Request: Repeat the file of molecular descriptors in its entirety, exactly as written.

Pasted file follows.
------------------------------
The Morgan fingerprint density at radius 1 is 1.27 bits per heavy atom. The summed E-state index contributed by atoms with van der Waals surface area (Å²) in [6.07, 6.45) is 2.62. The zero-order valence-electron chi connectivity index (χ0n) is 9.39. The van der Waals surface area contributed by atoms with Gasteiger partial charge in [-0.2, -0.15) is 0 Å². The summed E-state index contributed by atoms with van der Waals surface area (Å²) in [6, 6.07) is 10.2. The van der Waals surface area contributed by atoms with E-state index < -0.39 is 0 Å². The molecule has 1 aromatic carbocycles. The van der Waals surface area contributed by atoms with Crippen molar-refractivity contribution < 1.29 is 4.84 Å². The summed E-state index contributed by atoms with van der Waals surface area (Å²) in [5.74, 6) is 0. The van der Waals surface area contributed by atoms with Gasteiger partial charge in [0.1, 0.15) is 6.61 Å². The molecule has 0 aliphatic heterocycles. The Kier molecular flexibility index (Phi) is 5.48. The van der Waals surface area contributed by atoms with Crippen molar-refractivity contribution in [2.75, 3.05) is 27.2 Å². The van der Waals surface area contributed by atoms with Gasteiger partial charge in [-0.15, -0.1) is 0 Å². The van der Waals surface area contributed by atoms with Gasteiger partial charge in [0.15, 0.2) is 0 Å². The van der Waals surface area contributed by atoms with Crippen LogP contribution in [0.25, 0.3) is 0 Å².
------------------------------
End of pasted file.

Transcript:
The Morgan fingerprint density at radius 1 is 1.27 bits per heavy atom. The summed E-state index contributed by atoms with van der Waals surface area (Å²) in [6.07, 6.45) is 2.62. The zero-order valence-electron chi connectivity index (χ0n) is 9.39. The van der Waals surface area contributed by atoms with Gasteiger partial charge in [-0.2, -0.15) is 0 Å². The summed E-state index contributed by atoms with van der Waals surface area (Å²) in [6, 6.07) is 10.2. The van der Waals surface area contributed by atoms with E-state index < -0.39 is 0 Å². The molecule has 1 aromatic carbocycles. The van der Waals surface area contributed by atoms with Crippen molar-refractivity contribution < 1.29 is 4.84 Å². The summed E-state index contributed by atoms with van der Waals surface area (Å²) in [5.74, 6) is 0. The van der Waals surface area contributed by atoms with Gasteiger partial charge in [0.1, 0.15) is 6.61 Å². The molecule has 0 aliphatic heterocycles. The Kier molecular flexibility index (Phi) is 5.48. The van der Waals surface area contributed by atoms with Crippen molar-refractivity contribution in [2.75, 3.05) is 27.2 Å². The van der Waals surface area contributed by atoms with Gasteiger partial charge in [-0.15, -0.1) is 0 Å². The van der Waals surface area contributed by atoms with Gasteiger partial charge in [0.15, 0.2) is 0 Å². The van der Waals surface area contributed by atoms with Crippen LogP contribution in [0.25, 0.3) is 0 Å².